Mir Jumla helped Aurangzeb fight his way to the throne. In this depiction, Aurangzeb's forces under Mir Jumla's command clash with rival Prince Shah Shuja

This diversion to the south marked the end of the Mughal desire to retake Kandahar – which, a century later, was to form the nucleus of the modern Afghan state. The Mughal military action in Bijapur gave rise to the Maratha insurgency and kindled the career of Shivaji, who became the embodiment of Maratha and Hindu assertion. The Marathas ultimately broke the back of Mughal empire. The diversion to the south kept Emperor Aurangzeb embroiled in an unending war that rendered the court bankrupt, led to the neglect of the North-West, giving rise to rebellion by the Pakhtuns, the loss of Kabul province and rise of Sikh militancy. India would never be the same. The life of Mir Jumla and his actions were thus truly monumental and had very far-reaching consequences indeed.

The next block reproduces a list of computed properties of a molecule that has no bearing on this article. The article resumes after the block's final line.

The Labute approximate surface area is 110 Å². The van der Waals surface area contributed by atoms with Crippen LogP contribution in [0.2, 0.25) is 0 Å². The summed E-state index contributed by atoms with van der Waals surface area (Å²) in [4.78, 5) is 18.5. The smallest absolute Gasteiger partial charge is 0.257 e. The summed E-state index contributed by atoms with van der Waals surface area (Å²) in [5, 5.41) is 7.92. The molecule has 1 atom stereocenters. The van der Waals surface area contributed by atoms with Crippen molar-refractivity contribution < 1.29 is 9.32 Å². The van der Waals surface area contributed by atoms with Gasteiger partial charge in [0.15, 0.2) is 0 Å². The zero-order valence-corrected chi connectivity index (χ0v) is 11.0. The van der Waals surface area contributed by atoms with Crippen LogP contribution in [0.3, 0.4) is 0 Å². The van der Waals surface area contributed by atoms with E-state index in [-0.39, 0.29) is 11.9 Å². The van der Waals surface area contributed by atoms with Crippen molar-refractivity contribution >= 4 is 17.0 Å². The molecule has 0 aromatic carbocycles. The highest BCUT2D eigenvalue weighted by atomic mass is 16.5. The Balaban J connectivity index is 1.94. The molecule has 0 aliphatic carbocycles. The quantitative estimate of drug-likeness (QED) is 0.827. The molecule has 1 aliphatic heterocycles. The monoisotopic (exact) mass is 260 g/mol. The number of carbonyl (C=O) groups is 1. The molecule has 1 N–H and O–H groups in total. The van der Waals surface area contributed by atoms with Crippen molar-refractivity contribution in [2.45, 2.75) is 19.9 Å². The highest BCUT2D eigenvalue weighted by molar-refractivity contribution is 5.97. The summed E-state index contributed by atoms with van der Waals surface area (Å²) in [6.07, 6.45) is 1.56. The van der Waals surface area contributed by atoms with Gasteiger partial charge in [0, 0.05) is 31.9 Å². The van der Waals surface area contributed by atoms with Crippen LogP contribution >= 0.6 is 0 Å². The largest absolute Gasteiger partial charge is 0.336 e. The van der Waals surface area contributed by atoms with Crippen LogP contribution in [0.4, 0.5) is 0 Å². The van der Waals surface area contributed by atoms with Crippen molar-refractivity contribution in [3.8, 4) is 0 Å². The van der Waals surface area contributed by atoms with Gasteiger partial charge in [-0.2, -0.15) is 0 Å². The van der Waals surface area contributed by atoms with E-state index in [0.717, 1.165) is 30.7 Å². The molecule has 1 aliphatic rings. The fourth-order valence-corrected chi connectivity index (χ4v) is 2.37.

Dara was incensed at Mir Jumla’s southern campaign. He feared that such a large force under Mir Jumla might come to the aid of Aurangzeb in the contest for the throne. He also didn’t want the laurels of this victory to fall to the name of Aurangzeb. Accordingly, only three days before departure of the army, Dara bribed Mir Jumla’s European artillerymen, seducing them to leave service in the hope that this would result in failure of the campaign. He also ordered that Mir Jumla’s son should continue to stay at Delhi as deputy of his father  - effectively, in fact, as a hostage.

Aurangzeb during the 1687 campaign which finally ended the Qutb-Shahi dynasty of Golconda